|I borrowed this picture of Mount Auburn from here. A talented photographer named Svadilfari took it--check out his photostream here.|
Here are a couple of gems I've gleaned from The Last Great Necessity: Cemeteries in American History by David Charles Sloane:
- Early American funerals were communal events. Family members prepared the body, dug the grave, informed the neighbors, put together a small service--the whole bit. At that point clergy usually attended the funeral as a mourner rather than "officiating." Usually, the wake ended up being akin to a big party complete with food, drink, and gossip. (Not all that different from my Southern funeral home experience aside from the drink. Come to think of it, a little nip might have been in order...)
- In cities, the deceased were usually buried in a church graveyard or a potter's field. On the frontier, families had to create their own graveyards--usually on a high hill.
- In the late 18th century, the old Colonial graveyards fell into disfavor. For one thing, they were becoming overcrowded AND continually being moved as cities grew. Also, people began to fear that diseases from the dead. Finally, there were vandalism and upkeep issues--two things that plague cemeteries today.
- Because these in-town graveyards were falling out of favor, the rural cemetery, a pastoral place on the outskirts of town, was born. Mount Auburn Cemetery (estb. 1831) was "on strikingly beautiful terrain...[and] promised to provide a pleasant botanical tour, a local and national historical museum, and an arboretum, all on grounds that provided space for the burial of generations of area residents." (If you haven't been there, it's quite lovely)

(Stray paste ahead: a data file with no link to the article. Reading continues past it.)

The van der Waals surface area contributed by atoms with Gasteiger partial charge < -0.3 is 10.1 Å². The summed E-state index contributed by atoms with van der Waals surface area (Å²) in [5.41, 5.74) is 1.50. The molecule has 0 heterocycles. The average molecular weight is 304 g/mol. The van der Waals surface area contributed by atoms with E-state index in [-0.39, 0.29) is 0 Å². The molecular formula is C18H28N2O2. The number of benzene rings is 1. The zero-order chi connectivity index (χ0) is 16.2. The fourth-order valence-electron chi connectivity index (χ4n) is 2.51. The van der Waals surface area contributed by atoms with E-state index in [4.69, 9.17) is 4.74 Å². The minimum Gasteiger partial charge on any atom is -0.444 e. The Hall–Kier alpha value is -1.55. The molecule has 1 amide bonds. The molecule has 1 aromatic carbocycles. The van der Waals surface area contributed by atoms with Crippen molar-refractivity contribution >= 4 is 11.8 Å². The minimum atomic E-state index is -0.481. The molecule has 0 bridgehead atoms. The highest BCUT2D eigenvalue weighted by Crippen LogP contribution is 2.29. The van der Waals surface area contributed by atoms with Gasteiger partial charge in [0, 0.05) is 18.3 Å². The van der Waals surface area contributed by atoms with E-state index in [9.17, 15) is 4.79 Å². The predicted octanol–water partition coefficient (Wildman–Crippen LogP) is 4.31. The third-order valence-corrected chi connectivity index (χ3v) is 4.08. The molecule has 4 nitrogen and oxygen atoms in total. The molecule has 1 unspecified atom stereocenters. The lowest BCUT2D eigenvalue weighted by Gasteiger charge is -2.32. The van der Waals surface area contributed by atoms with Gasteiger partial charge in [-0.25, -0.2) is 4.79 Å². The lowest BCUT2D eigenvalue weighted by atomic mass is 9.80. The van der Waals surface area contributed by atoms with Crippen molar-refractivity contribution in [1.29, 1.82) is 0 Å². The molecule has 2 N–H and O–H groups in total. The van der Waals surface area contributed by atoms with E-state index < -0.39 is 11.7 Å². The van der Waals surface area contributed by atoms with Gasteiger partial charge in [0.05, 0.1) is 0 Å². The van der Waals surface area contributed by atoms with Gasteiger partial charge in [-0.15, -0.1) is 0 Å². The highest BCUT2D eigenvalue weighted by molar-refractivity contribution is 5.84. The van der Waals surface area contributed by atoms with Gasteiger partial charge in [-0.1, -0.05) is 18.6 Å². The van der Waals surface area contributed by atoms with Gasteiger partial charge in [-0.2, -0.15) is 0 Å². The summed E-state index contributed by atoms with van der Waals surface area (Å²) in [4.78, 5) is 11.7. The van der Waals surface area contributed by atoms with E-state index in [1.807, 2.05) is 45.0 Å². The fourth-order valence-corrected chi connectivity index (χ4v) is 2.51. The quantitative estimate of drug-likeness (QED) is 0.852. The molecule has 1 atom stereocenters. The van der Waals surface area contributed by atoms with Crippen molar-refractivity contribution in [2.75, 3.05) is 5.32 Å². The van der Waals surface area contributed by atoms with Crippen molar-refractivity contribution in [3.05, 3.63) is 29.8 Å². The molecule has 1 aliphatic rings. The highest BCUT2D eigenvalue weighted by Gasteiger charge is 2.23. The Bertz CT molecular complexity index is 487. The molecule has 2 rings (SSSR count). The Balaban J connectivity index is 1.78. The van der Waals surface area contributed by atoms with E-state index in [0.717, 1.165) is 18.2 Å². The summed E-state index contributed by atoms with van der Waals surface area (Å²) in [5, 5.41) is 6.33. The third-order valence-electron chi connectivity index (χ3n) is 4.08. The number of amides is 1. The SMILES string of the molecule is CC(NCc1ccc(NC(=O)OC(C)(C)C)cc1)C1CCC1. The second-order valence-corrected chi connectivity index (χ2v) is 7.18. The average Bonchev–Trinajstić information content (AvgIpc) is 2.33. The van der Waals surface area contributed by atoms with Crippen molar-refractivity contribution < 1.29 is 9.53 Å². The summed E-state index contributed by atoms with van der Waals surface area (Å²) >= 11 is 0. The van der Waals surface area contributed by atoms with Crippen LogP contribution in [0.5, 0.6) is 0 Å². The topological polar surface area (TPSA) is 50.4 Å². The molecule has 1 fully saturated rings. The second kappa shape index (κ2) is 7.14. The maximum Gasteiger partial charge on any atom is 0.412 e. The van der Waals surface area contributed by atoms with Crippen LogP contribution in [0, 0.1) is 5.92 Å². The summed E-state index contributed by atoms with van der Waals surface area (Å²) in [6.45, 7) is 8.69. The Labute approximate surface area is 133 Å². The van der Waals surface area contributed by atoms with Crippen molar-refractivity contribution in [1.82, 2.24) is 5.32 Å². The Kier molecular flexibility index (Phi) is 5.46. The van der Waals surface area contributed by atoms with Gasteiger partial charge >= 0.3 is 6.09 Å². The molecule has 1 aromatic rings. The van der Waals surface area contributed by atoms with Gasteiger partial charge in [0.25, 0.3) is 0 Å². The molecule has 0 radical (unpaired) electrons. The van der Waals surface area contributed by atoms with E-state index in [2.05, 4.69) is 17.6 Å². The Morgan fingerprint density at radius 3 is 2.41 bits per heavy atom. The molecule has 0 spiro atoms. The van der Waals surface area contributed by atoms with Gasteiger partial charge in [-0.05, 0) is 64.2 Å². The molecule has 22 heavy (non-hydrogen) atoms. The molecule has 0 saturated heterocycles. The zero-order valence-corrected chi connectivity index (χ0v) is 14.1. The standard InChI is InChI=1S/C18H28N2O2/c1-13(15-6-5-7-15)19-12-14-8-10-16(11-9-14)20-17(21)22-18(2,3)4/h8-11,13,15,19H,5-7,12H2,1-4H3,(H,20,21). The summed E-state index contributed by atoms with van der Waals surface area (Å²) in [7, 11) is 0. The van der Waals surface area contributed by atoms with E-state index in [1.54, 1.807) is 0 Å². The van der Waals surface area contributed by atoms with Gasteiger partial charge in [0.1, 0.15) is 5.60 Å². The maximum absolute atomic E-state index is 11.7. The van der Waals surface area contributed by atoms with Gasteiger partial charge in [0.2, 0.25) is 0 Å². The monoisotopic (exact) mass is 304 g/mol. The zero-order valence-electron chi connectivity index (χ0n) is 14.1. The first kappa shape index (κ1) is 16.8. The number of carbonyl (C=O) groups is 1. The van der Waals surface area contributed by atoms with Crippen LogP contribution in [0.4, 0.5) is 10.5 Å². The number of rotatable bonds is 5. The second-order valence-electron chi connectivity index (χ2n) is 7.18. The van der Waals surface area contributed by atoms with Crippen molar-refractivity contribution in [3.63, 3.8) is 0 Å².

- Mount Auburn, the first of its kind was a pattern for several national cemeteries including Oakland in Atlanta. (I haven't been, and they have walking tours! Field trip, anyone?)
|Photo of Oakland taken from their official site|
- Part of this change in burying habits seeped into the nomenclature itself. The word cemetery comes from the Greek for "sleeping chamber." As Sloane says, "rural cemeteries were different than previous burial places, and their founders believed that they deserved a distinct name. Cemetery contained the suggestion of death as sleep, a transition from life to eternal life, which was more in keeping with America's emerging optimistic religion and exuberant nationalism."
- The best part? These rural cemeteries were incredibly popular. People gathered there not just for graveside services or for quietly remembering the dead but also for relaxing, taking a walk, family gatherings, and just about everything else. After all, these rural cemeteries were some of the first "planned landscapes" open to the public.
- These first cemeteries were a place to remember community and to BE a community. As Sloane says so eloquently, "the rural cemetery became the American resting place for the living as well as the dead."
Stay tuned for part two in the evolution of American cemeteries...